Bushnell G-Force 1300 ARC Laser Rangefinder

By Randy Wakeman

Bushnell G-Force 1300 ARC Laser Rangefinder
Bushnell 1300 ARC and Leupold RX-1000 rangefinders. Photo by Randy Wakeman.

The Bushnell G-Force 1300 is a well-specified rangefinder, with good build quality of the rubber-armored metal housing. It is also waterproof with a built in tripod mount. With a 2013 MSRP of $399.99, its discount retail price is often $340 or so. Originally, my hope was to do a small “rangefinder roundup” comparison, similar to an article I wrote several years ago. The form factor of this Bushnell is similar to my Leupold RX-1000i, with a similar retail price. The published specifications are as follows.

Bushnell G-Force 1300 ARC Specifications and Features

·        Magnification X Obj Lens: 6 x 21

·        Focus System: Center

·        Prism System: Roof

·        Prism Glass: BaK-4

·        Lens Coating: Fully Multi-Coated

·        Rain-Guard HD: Yes

·        Field of View ft@1000yds / m@1000m: 393 / 120

·        Exit Pupil (mm): 3.5

·        Eye Relief (mm): 16

·        Eyecups: Twist-Up

·        Water/Fog Proof: Yes

·        Adapt to Tripod: Yes

·        Rangefinder Range: 5-1300

·        Magnification: 6x

·        Weight (oz/g): 8 / 227

·        BatteryType: 3-volt CR2 (incl.)

·        Rangefinder Targeting Modes: Scan, Bullseye, Brush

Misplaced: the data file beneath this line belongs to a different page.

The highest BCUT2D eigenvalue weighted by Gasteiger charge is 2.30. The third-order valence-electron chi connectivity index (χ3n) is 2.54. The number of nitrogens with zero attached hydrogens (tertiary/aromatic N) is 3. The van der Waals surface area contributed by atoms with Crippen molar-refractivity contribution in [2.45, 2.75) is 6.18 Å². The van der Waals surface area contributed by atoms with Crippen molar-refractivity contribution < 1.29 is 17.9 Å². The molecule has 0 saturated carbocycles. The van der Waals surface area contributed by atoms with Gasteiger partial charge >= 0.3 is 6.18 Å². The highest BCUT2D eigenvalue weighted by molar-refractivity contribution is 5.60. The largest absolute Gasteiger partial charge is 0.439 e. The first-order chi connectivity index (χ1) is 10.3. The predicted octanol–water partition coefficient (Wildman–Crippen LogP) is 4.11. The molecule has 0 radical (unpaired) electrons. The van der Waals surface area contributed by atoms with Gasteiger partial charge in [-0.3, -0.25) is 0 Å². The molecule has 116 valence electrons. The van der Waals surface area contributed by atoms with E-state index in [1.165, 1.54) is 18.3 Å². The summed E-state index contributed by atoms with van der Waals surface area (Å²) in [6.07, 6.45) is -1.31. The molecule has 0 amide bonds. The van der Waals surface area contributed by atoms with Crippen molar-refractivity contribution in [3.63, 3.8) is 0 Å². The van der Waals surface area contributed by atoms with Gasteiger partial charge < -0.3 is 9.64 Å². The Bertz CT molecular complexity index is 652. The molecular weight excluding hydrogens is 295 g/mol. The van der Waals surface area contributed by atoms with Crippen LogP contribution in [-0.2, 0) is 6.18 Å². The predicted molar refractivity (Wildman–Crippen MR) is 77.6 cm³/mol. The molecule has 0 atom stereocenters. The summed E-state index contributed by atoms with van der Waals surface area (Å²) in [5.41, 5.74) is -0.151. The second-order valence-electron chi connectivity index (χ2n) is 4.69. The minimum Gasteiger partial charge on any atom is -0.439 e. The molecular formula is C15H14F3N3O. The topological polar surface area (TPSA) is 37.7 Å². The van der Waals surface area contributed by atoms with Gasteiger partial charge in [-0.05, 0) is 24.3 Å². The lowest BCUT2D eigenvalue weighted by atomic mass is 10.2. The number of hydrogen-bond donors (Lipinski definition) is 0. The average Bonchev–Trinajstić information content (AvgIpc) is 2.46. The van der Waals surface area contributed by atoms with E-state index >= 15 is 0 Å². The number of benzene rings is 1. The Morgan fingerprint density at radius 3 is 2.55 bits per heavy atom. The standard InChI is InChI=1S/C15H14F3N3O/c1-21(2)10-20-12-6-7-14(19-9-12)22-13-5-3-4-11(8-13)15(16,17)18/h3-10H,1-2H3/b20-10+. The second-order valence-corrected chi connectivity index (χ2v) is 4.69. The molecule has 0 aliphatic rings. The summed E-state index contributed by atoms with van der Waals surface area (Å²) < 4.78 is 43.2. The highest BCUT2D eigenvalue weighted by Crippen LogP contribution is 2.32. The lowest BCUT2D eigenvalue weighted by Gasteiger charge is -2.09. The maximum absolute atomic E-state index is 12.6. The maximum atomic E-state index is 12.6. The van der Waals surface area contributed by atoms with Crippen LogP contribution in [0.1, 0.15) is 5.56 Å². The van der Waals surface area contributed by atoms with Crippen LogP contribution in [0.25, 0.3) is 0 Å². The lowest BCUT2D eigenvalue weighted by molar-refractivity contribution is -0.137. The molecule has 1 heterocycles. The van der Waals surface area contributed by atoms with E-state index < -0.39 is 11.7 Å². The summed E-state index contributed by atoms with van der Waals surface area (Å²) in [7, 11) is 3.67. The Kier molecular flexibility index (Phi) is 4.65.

·        Rangefinder ARC Modes: Bow, Rifle

·        Tree Ranging Performance (yds.): 900 yds.

·        Deer Ranging Performance (yds.): 600 yds.

·        Rangefinder Accuracy: Up to ½ yard accuracy from 5-125 Yards; +/- 1 yards accuracy from 125-1300 yards

·        2013 MSRP: $399.99

Both this Bushnell unit and the Leupold have similar specs and are 6x units, the Leupold having a slightly larger (22mm) objective. The Leupold is claimed to be more accurate, at 1/10th of a yard, but as a practical matter both have more accuracy than needed.

A head to head comparison isn't needed here, though, as the tested Bushnell unit has a huge problem: the display. The red “Vivid Display Technology” is quite poor, offering a very weak, ghosty overlay image of the reticle and read-out even on a cloudy, overcast day. The Leupold has a far brighter, crisper, easier to see display and is an immensely more useful tool as a result.

To be specific, the Bushnell has four brightness settings: brt1, brt2, brt3 and brt4. The Leupold has three. Even on the low setting, the Leupold has a far crisper, more usable display than the Bushnell at its high setting. In low light the situation gets no better, for the display of the Bushnell also tends to show all the potential display circuitry, resulting in a maze of an undesirable "washout" LED fireworks show. The Leupold, however, has no such problems and has a dramatically superior and less distracting display, regardless of setting, regardless of bright daylight or after sunset conditions. Although selling at a higher price point, the Leica Rangemaster CRF 1000-R also has a markedly better display, one that is self-adjusting.

There is little point in attempting further comparison, so I won't. The Bushnell G-Force 1300 ARC certainly has the potential to be a fine unit, but its tragic display is a fatal flaw.

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Copyright 2013 by Randy Wakeman. All rights reserved.